Data collection and censoring
GPS collars were programmed to acquire a location once per hour during the 2014–2015 and 2015–2016 deer hunting seasons. Mean error of GPS locations was reduced by removing all three-dimensional fixes with position dilution of precision (PDOP) values >10 or horizontal dilution of precision (HDOP) values >6, as well as two-dimensional fixes with HDOP values >5 (Moen et al. 1997; Dussault et al. 2001; D’Eon and Delparte 2005). Fixes <7 days post-capture were also removed to exclude movements that might be altered by capture (Karns et al. 2012), and fixes <7 days pre-mortem were removed except in the case of known hunter harvest.
Temporal patterns of risk and exposure period
Two temporal patterns of predation risk were identified that reflected activity patterns of recreational hunters across our study areas. The first was a diel temporal pattern, also observed within other hunted populations of deer (Proffitt et al. 2009; Ciuti et al. 2012), where predation risk was elevated during hours of legal hunting and reduced at night when hunters were absent. Two periods were defined to reflect diel temporal variation in predation risk; DIURNAL represented the period of elevated risk and was defined by the period of legal hunting (i.e. 30 min before sunrise to 30 min after sunset), and NOCTURNAL was the period outside of these bounds. Sunrise and sunset data were obtained from the US Naval Observatory ( www.usno.navy.mil/USNO) for the municipality nearest to each study area.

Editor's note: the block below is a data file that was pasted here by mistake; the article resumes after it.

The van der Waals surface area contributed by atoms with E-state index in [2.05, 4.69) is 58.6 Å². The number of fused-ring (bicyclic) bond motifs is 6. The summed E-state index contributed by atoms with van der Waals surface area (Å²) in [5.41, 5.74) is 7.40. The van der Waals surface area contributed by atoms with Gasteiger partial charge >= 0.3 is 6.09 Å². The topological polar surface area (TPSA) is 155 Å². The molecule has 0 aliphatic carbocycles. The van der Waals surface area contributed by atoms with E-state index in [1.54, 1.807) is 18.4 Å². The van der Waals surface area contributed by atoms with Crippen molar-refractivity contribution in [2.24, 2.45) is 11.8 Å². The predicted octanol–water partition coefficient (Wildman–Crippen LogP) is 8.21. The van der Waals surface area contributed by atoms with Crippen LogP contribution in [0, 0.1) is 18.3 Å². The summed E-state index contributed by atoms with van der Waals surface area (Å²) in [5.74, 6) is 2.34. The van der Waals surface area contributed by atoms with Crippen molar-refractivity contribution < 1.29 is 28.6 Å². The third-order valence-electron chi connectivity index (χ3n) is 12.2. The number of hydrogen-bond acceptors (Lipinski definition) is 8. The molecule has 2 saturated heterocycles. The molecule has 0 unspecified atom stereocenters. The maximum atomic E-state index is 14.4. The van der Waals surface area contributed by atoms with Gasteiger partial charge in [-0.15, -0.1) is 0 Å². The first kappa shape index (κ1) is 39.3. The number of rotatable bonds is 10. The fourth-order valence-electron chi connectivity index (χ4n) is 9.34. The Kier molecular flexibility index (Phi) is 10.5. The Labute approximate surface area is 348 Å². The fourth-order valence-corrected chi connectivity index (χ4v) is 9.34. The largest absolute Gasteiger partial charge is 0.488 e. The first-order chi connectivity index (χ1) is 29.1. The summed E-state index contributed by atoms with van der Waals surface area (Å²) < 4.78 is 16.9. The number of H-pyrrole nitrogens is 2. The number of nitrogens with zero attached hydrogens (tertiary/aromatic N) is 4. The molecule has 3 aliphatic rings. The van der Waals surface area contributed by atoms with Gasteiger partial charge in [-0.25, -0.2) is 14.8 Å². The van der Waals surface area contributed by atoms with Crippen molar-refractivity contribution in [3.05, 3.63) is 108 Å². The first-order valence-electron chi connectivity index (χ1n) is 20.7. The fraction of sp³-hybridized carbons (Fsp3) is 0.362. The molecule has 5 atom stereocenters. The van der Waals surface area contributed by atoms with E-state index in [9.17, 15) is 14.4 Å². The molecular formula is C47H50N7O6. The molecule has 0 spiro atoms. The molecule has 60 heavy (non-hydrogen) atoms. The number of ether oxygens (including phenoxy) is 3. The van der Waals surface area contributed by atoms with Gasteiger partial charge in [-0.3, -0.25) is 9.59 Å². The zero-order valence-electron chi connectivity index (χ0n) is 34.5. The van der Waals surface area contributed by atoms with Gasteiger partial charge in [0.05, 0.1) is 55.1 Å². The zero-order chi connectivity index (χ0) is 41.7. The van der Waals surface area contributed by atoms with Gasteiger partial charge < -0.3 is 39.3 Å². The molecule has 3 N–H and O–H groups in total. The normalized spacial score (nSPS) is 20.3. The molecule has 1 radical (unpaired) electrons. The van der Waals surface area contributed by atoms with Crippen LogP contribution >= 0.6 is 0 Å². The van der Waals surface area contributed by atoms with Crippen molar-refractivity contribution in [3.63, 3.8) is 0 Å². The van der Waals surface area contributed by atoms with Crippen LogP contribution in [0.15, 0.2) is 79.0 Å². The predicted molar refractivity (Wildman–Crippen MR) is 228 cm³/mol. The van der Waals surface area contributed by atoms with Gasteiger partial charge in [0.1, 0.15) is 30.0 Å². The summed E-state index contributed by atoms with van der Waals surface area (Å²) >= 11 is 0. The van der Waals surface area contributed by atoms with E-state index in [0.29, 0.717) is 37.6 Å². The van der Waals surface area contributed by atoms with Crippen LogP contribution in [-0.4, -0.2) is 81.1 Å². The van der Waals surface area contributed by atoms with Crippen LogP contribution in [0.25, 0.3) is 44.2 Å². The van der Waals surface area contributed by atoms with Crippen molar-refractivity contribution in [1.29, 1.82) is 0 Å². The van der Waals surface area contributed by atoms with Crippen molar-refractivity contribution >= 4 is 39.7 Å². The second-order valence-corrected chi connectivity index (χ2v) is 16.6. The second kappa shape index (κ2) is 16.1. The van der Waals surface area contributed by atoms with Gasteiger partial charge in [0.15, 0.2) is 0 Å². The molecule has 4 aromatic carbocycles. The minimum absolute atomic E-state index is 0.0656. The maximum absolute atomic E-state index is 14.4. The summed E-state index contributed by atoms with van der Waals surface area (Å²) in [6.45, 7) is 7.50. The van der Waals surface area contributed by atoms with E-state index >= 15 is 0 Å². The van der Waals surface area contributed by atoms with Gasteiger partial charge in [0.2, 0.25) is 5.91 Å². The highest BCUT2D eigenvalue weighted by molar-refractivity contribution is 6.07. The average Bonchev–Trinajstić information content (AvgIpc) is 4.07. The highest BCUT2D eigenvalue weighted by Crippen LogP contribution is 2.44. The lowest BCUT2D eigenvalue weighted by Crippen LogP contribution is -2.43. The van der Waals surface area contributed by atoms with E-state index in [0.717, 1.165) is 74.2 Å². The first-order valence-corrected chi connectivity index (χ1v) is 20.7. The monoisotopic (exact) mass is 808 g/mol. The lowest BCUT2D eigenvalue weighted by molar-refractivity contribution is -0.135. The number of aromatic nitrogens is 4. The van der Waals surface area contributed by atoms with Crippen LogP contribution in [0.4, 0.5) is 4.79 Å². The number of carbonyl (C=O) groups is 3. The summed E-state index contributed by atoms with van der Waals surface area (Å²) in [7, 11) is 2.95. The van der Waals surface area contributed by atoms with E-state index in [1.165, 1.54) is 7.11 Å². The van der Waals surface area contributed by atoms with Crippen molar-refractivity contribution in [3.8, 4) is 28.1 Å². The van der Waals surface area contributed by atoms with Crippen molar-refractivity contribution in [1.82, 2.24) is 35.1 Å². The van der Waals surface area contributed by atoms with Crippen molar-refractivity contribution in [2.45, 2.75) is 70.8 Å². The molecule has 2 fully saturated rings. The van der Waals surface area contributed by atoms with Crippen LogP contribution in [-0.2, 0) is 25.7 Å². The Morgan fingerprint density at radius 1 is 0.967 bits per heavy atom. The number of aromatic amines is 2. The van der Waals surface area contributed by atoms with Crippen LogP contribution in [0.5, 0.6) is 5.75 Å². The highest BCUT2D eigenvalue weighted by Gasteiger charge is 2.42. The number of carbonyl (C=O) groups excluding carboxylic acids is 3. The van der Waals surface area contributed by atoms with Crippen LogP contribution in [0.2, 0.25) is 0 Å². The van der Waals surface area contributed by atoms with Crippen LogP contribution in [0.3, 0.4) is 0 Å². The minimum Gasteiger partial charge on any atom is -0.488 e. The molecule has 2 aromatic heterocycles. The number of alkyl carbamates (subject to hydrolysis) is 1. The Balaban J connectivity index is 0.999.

A second, weekly temporal pattern of predation risk reflected variation in hunting activity by day of the week (i.e. Sunday, Monday, Tuesday, etc.). Daily hunting activity on privately owned areas was quantified using hunter records documenting the date and number of hours hunters spent afield, and are reported as hunter h ha−1 day−1. On public-use areas, hunters were required to obtain an area-use permit each day of gun hunting. Time spent afield was unknown on public areas, so daily hunting activity was represented as hunters km−2 day−1. Hunter h ha−1 day−1 and hunters km−2 day−1 are common indices of hunting pressure, allowing for direct comparison with previous studies (Murphy 1962; Root et al. 1988; Diefenbach et al. 2005; Little et al. 2016). Predation risk was greater on weekends (i.e. Fridays, Saturdays, and Sundays) than throughout the rest of the week, with additional risk variation within weekend and weekday periods. Two independent variables were created to reflect weekly variation in predation risk; DAY_TYPE represented coarse differences between weekends and weekdays, and DOW reflected finer-scale temporal-risk variation by individual day of the week. Although knowledge of daily hunting activity across study areas was likely imperfect, we had no reason to believe that missing records were more likely from one day of the week than from any other. Thus, our estimates represent minimum hunting pressure and are assumed to reflect relative risk throughout the week.